In November 2016, Seaside voters passed a $99.7 million bond to replace the district’s aging and unsafe schools at risk in the Cascadia Subduction Zone, at risk for earthquake and tsunami.
With that, the starting gun was fired and a team assembled to bring the campus dream into reality.
In 2017, the school district went before Seaside City Council and the Clatsop County Board of Commissioners to achieve a needed expansion of the urban growth boundary. The 89-acres expansion included 49 acres designated as county forest and 40 acres designated as low-density residential. After consideration by the Planning Commission, the commission recommended adoption of zoning and ordinance changes to rezone the property as industry-commercial.
After the August recommendation, amendments to the city’s comprehensive plan, zoning ordinance and zoning map were subsequently adopted by the City Council which in October. In November, the county Board of Commissioners adopted an ordinance amending the county’s comprehensive plan expanding Seaside’s urban growth boundary to accommodate the new campus.
DAY CPM, a Beaverton-based owner’s representative consulting firm, was contracted to administer construction management services on behalf of the district. In June, general contractor Hoffman Construction was named to the team.
In July, Weyerhaeuser Co. cleared trees on the hillside.
Land soil testing and surveys continued throughout the fall.
In December, the first schematics of the new project were delivered. The project’s first schematics and drawings include interior renderings of the elementary, middle and high school campuses and maps of playing fields and outdoor spaces.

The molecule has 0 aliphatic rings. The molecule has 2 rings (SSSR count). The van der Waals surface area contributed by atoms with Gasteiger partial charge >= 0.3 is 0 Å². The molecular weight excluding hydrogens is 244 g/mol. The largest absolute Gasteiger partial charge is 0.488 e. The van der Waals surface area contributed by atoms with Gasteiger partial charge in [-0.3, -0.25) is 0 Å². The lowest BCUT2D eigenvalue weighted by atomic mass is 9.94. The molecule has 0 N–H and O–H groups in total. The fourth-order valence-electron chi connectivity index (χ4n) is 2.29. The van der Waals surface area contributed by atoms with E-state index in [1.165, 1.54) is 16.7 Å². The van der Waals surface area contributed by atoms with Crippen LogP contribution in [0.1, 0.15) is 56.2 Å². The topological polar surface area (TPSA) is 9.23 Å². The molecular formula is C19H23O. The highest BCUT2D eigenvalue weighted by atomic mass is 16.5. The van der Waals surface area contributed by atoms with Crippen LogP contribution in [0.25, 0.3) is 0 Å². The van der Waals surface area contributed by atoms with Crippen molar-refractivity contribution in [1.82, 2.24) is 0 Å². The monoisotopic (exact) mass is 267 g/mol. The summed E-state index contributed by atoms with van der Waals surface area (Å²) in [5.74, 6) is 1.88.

Architects anticipate the design phase to reach next June, when construction could begin. The campus is slated for opening in the fall of 2020.
Spring of 2019. That’s when Convention Center General Manager Russ Vandenberg hopes to have the convention center’s $15 million construction project complete. The rationale for the expansion is to meet the growing need to accommodate larger groups, provide state-of-the-art facilities and amenities.
Vandenberg and team successfully won approval for the improvements, to be financed by an increase in the city’s lodging tax from 8 to 10 percent.
Changes include revamped entrances, new stairway locations and exterior improvements. The convention center, at nearly 46,000 square feet, will expand to more than 54,000 square feet, a net gain of about 19 percent. A complete exterior update will tie the additions together.
Lobby restrooms will be relocated to a portion of the current administrative area. A stairway will be moved and a reception or registration area added to the east side of the lobby. Administrative offices will be reconfigured, as will the concession area.
Portland-based Holst Architecture and Convergence Design of Kansas City, Missouri, will team with local architects O’Brien and Co. Construction to finalize design elements throughout the winter months.